Employment discrimination can take many forms, some of which are practically invisible to anyone who does not have access to an employer’s books. Pay disparities based on factors like sex or race are still common in many workplaces. Laws like the federal Equal Pay Act (EPA) attempt to address gender-based wage gaps, and antidiscrimination laws can help take on pay disparities based on other factors. Some employers maintain policies that make addressing wage gaps difficult, such as by leaving pay information out of job listings. Advocates for fair pay need this information to identify where wage gaps are occurring. Pay transparency laws attempt to rectify this issue by requiring disclosure of wage rates. New Jersey employment law currently does not include pay transparency provisions, but a bill pending in the state legislature could change that.
Many wage gaps are not intentional, meaning they did not result from conscious decisions by current managers to pay certain employees less than other employees who work the same or similar jobs. Instead, many pay disparities reflect a long history of discrimination that goes back to a time when employers did make conscious decisions to discriminate. Women, for example, often received lower pay than men based on gender stereotypes. This created a longstanding practice of paying women less than men for the same work that persists to this day. Race-based wage gaps are also very common, resulting in pay disparities that affect women of color more than most other groups.
The EPA and the New Jersey Law Against Discrimination (NJLAD) both prohibit pay discrimination based on factors like sex. The NJLAD goes further and covers every protected category, including race, color, and national origin. It also protects employees from retaliation for asking other employees how much they make or disclosing their pay rate to others.
While the NJLAD’s protections for employees who discuss wages with others are important to the fight against wage disparities, it places all of the burden on employees to gather information one co-worker at a time. Pay transparency laws transfer some of that burden to employers, who already possess most of the necessary information.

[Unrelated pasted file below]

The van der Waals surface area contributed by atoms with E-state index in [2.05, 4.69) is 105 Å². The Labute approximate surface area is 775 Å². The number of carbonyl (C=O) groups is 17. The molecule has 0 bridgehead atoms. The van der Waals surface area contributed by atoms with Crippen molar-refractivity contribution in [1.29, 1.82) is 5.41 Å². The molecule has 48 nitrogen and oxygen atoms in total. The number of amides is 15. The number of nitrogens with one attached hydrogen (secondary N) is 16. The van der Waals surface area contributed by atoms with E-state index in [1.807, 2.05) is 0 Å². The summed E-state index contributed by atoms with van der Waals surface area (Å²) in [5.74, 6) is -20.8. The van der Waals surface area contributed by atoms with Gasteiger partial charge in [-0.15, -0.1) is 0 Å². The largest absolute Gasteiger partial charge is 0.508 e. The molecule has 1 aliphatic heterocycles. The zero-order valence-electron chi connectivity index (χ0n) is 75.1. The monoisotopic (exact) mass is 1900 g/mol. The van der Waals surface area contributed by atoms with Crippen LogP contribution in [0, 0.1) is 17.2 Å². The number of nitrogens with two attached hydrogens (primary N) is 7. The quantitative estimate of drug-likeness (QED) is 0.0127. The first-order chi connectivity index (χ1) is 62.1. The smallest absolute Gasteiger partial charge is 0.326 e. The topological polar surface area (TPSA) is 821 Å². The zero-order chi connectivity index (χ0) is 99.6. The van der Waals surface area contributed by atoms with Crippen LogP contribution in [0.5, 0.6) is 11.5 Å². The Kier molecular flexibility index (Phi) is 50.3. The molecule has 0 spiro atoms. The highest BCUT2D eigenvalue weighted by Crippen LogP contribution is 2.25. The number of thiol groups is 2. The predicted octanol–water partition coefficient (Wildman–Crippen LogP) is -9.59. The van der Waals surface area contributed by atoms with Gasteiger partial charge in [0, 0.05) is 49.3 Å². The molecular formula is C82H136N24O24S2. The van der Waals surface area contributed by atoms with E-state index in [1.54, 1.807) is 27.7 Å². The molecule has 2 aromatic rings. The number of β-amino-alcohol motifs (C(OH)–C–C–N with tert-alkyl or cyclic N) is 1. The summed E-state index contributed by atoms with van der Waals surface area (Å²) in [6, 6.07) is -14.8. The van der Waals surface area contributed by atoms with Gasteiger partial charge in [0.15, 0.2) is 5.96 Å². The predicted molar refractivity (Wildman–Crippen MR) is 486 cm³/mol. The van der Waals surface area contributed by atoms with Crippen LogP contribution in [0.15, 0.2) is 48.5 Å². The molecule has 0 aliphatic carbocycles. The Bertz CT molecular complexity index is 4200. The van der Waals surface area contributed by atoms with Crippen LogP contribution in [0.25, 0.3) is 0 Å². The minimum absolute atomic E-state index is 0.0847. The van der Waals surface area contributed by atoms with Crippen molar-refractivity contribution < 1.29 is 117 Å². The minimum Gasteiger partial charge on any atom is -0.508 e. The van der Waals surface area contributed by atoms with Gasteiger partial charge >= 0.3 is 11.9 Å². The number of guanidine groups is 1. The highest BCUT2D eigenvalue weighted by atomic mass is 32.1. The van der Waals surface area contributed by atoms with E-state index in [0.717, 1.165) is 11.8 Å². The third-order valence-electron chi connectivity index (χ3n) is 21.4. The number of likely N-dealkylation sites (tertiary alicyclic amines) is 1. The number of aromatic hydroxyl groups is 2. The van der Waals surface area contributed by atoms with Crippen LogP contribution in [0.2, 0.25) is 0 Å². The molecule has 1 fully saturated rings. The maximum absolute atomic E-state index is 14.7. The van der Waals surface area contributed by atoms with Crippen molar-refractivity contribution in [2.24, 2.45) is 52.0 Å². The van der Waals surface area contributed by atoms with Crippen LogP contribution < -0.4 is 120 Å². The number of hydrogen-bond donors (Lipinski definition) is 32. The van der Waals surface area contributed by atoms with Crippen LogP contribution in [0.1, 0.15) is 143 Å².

A Jersey City law enacted in 2022 requires employers with at least five employees to disclose salary or wage ranges for all job postings. New York City has also enacted a pay transparency law. A bill in the New Jersey Legislature could apply similar requirements to employers around the state.
Lawmakers first introduced A3937 in May 2022. The Assembly Consumer Affairs Committee approved the bill in December 2023 by a 4-0 vote, with one member not voting. The bill now awaits a hearing in the Assembly Appropriations Committee.
As currently drafted, A3937 would apply to all New Jersey employers with at least ten employees. It would require employers to include wage or salary ranges, benefits, and other compensation in every posting for new jobs and promotions.
Employers who do not provide the required information could be liable under this bill for civil penalties. An earlier version of the bill allowed lawsuits for damages by aggrieved employees and job applicants. The Consumer Affairs Committee appears to have removed that provision.
If you suspect that your employer has engaged in unlawful workplace practices that violate your rights in New Jersey or New York, you may be entitled to legal relief, including monetary damages. The skilled and experienced employment lawyers at the Resnick Law Group advocate for workers’ rights in a wide range of claims. to schedule a confidential consultation with a member of our team, please contact us today online, at 973-781-1204, or at 646-867-7997.